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Only 9% of women know about CMV

Inform, Engage, & Advocate

​International CMV consensus report published in the Lancet

A consensus report from the International Congenital Cytomegalovirus Recommendations Group was recently published in the UK medical journal, the Lancet. The report, entitled “Congenital cytomegalovirus infection in pregnancy and the neonate: consensus recommendations for prevention, diagnosis, and therapy”, is the result of an international consensus meeting held in Brisbane, Australia at the 5th International Congenital Cytomegalovirus Conference. Two key consensus recommendations from the report address issues being explored by several state health departments and legislatures in the United States, including newborn screening for CMV and CMV education to at-risk patients and communities. Read more on the blog...


What is CMV?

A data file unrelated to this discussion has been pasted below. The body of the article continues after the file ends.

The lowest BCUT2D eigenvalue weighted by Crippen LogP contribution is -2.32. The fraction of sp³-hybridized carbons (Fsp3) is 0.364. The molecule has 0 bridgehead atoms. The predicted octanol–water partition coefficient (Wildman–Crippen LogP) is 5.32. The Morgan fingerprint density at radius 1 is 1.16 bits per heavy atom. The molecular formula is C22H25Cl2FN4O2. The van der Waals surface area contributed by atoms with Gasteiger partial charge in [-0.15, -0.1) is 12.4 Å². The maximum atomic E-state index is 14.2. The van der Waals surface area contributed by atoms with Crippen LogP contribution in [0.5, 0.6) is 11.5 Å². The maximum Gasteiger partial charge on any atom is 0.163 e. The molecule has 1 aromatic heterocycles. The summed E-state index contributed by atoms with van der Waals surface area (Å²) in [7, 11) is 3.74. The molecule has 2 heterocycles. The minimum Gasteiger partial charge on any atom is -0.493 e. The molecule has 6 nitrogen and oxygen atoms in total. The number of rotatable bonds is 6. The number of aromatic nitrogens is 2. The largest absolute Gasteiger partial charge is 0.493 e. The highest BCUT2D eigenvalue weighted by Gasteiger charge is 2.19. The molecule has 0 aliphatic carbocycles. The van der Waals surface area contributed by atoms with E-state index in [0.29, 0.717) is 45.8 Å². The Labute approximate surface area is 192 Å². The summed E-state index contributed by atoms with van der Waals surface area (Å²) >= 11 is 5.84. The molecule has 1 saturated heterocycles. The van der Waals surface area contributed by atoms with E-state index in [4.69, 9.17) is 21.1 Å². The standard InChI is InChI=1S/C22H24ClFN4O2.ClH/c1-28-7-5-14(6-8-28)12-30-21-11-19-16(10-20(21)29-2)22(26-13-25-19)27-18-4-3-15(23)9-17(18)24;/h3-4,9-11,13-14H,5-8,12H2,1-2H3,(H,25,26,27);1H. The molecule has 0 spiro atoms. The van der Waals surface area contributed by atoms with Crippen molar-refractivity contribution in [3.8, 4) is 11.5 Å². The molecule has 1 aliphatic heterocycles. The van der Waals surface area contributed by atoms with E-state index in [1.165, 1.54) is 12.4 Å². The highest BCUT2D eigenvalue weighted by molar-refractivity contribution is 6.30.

Cytomegalovirus, commonly referred to as CMV, is a member of the herpesvirus family. It is common and typically harmless to the general population – between 50 and 80 percent of people in the United States have had a CMV infection before the age of 40. Once CMV is in a person’s body, it stays there for life.

CMV is the most common viral infection that infants are born with in the United States. Approximately 1-4 percent of uninfected women have a primary (or first) CMV infection during a pregnancy, and about 40 percent of women who become infected with CMV for the first time during pregnancy pass the virus to their babies.

Prevention

CMV is preventable! Every pregnant woman is at risk for acquiring CMV.

There are simple and effective prevention measures you and your loved ones can take to mitigate the risk of CMV transmission during pregnancy. If you are pregnant or planning to become pregnant, talk with your doctor about CMV.

Congenital CMV

CMV can present a critical problem for babies who are infected with CMV before birth, referred to as congenital CMV.  Roughly 30,000 children are born with congenital CMV each year, and more than 5,000 children suffer from permanent problems.